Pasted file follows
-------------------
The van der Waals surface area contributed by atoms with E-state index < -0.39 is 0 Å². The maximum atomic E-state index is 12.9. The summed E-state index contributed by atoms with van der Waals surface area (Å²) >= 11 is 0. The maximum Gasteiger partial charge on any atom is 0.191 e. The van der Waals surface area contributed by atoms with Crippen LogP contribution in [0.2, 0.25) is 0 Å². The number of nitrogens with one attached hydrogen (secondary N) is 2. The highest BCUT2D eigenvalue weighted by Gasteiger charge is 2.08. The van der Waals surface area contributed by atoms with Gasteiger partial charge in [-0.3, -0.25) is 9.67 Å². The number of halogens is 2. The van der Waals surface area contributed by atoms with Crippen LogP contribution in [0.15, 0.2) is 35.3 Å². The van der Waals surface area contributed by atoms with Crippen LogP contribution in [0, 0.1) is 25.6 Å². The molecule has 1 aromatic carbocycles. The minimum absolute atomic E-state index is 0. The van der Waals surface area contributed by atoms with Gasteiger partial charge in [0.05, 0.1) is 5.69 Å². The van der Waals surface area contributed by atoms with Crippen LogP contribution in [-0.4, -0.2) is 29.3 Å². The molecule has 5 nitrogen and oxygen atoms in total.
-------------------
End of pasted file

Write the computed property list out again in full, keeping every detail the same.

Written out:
The van der Waals surface area contributed by atoms with E-state index < -0.39 is 0 Å². The maximum atomic E-state index is 12.9. The summed E-state index contributed by atoms with van der Waals surface area (Å²) >= 11 is 0. The maximum Gasteiger partial charge on any atom is 0.191 e. The van der Waals surface area contributed by atoms with Crippen LogP contribution in [0.2, 0.25) is 0 Å². The number of nitrogens with one attached hydrogen (secondary N) is 2. The highest BCUT2D eigenvalue weighted by Gasteiger charge is 2.08. The van der Waals surface area contributed by atoms with Gasteiger partial charge in [-0.3, -0.25) is 9.67 Å². The number of halogens is 2. The van der Waals surface area contributed by atoms with Crippen LogP contribution in [0.15, 0.2) is 35.3 Å². The van der Waals surface area contributed by atoms with Crippen LogP contribution in [0, 0.1) is 25.6 Å². The molecule has 1 aromatic carbocycles. The minimum absolute atomic E-state index is 0. The van der Waals surface area contributed by atoms with Gasteiger partial charge in [0.05, 0.1) is 5.69 Å². The van der Waals surface area contributed by atoms with Crippen LogP contribution in [-0.4, -0.2) is 29.3 Å². The molecule has 5 nitrogen and oxygen atoms in total.